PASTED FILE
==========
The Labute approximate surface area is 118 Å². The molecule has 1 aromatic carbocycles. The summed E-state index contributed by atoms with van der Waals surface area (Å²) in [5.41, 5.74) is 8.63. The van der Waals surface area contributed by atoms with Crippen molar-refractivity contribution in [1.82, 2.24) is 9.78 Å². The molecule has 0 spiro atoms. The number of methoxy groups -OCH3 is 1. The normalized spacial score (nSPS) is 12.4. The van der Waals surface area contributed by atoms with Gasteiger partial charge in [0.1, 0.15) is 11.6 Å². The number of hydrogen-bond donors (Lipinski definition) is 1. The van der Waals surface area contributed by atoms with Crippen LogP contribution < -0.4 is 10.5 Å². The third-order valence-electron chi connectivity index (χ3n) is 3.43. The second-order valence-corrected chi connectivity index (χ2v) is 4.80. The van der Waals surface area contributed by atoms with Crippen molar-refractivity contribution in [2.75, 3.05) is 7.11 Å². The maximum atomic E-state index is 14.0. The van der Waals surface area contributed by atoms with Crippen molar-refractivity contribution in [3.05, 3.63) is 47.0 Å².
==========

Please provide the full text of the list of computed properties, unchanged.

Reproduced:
The Labute approximate surface area is 118 Å². The molecule has 1 aromatic carbocycles. The summed E-state index contributed by atoms with van der Waals surface area (Å²) in [5.41, 5.74) is 8.63. The van der Waals surface area contributed by atoms with Crippen molar-refractivity contribution in [1.82, 2.24) is 9.78 Å². The molecule has 0 spiro atoms. The number of methoxy groups -OCH3 is 1. The normalized spacial score (nSPS) is 12.4. The van der Waals surface area contributed by atoms with Gasteiger partial charge in [0.1, 0.15) is 11.6 Å². The number of hydrogen-bond donors (Lipinski definition) is 1. The van der Waals surface area contributed by atoms with Crippen LogP contribution < -0.4 is 10.5 Å². The third-order valence-electron chi connectivity index (χ3n) is 3.43. The second-order valence-corrected chi connectivity index (χ2v) is 4.80. The van der Waals surface area contributed by atoms with Crippen molar-refractivity contribution in [2.75, 3.05) is 7.11 Å². The maximum atomic E-state index is 14.0. The van der Waals surface area contributed by atoms with Crippen molar-refractivity contribution in [3.05, 3.63) is 47.0 Å².